I’m embarrassed to admit that I lived for 29 years without visiting LA. I grew up on the East Coast, spoiled by the nearby New York City and content to explore the gems of Boston in my own backyard. Later, when I went to university in Vermont, if I was not frolicking in the snow on a secluded mountain, I was shopping (Underground City!) or eating (poutine!) or dancing (drinking age!) in the nearby city of Montreal. When I turned 22, I moved to Europe, and shifted my focus to exploring as many European cities as possible. Prague, Cologne, Milan, Paris, Berlin, Bruges, Istanbul, London, Stockholm, Copenhagen, Amsterdam, Edinburgh, Dublin . . . I am proud to say that the list goes on and on. However, up until recently, my travels were admittedly quite European-centric. I did go to San Diego, California once when I was a kid, where I was traumatized by a popsicle incident. We were spending the day at Sea World, and had just seated ourselves at the porpoise show, where a small child sitting behind proceeded to drop a large chunk of his chocolate Shamu popsicle down my back. It slid into my khaki shorts where it left a big, brown poop-like stain. I had to walk around all day in the smoldering heat, looking like I shat myself at a seal show. And that’s all I really remember about California, other than the numerous signs warming of snakes, and big, dirt-like mountains. So I never really had a desire to go back to the West Coast, even though lumping together and generalizing my distaste for three coastal states (one of which is 800 miles long), based on an unfortunate incident with a Shamu popsicle, was somewhat naïve. However, this past year on numerous occasions, my work travels brought be back to the West Coast, and one of those stops just so happened to be LA. Side note: I actually applied to jobs in LA when I stopped working at Sid Lee! I’m definitely ready to live in a warmer climate (sorry, Amsterdam), and LA is a great North American hub for advertising. Alas, LA was meant to be in my life in a different capacity at this time, and so serendipitously, I ventured there for a shoot with my new job at Booking.com. So let me tell you a little about LA . . . Continue reading
There are three reasons my posts have been scarce lately. One. Work has been hella busy. Two. I signed up to an unlimited month of Bikram yoga and have been going four times a week, leaving me incapacitated and way to yogi-zen to blog. Three. I started watching True Detective and have been slurping the series up like a sugar-sweet milkshake. I just can’t get enough!! I have one more episode to go and don’t know what I will do with my free time once I’m through. Perhaps go back to blogging I guess ;)
This past weekend (which feels so far away already) B was out of town. I missed him, but having the bed to myself for three whole nights kind of rocked. Other than being a shameless pillow hog, I had a total self-respect weekend. On Saturday morning I ran errands around the city. Instead of biking I walked, and as the morning went on the sun slowly burnt through the clouds. All of the trees are blooming in Holland, and lately the sun has been poking around until well past 8pm. So I think it’s safe to say it’s officially spring, and I’m loving every moment. When my errands were done, I decided to continue the self-respect and try something a bit out of my comfort zone. I’ve lived on the Albert Cuyp Market for three years. And I LOVE seafood (see here and here). But I’ve never actually gotten around to buying fresh fish from the market, despite the many stalls pushing fresh seafood. It might sound silly, but as an American I’m intimidated by purchasing food that’s priced per kilo, as I didn’t grow up with the metric system. No thank you am I accidentally paying €35 for one piece of fish. I also don’t speak Dutch, and the fish market is usually quite crowded and loud, which can be somewhat overwhelming for a short (by Holland standards), non-Dutch speaking American.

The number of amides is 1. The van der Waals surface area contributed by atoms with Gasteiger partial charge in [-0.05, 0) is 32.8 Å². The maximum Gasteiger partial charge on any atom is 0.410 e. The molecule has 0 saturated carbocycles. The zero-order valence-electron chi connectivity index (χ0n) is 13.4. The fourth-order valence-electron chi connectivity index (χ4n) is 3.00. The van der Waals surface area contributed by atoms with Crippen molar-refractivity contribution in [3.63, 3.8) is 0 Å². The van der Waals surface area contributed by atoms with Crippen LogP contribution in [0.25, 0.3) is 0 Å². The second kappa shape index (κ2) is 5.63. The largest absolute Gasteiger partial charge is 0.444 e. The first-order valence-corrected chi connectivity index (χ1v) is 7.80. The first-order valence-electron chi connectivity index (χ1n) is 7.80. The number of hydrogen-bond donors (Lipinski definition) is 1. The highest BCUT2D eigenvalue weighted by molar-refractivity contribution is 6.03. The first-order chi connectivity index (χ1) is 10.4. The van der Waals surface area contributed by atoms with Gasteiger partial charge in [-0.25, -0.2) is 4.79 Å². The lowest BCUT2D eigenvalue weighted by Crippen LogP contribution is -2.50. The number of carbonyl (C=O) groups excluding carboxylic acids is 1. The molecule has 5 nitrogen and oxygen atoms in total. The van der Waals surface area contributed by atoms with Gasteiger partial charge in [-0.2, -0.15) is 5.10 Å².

But on Saturday I said screw it. I wanted a big plate of raw fish, and no way in hell was I chancing the stuff from the grocery store. So after running errands, I ventured to the market and pushed my way up to the smelly fish counter. I boldly asked for €8 worth of salmon and tuna. I told the fishmonger that I was making sushi, and he helped me pick out a few pieces that were especially fresh. The experience wasn’t half as bad as I had imagined – in fact it was quite pleasant – and I think my local fishmonger may have a new regular!I got home and was excited to unpack my bounty.I opened up the packaging, stomach growling.And then . . . I stopped. Because I didn’t know what to do. I’ve never prepared sushi at home, and despite just wanting a simple plate of sashimi, I didn’t know what to do next. Did I have to wash the fish? Was there a special way to cut it? Did I have to refrigerate it first? Would it be weird to eat it with a fork and knife as-is? Yes, it would. So I did the next best thing. I did some research.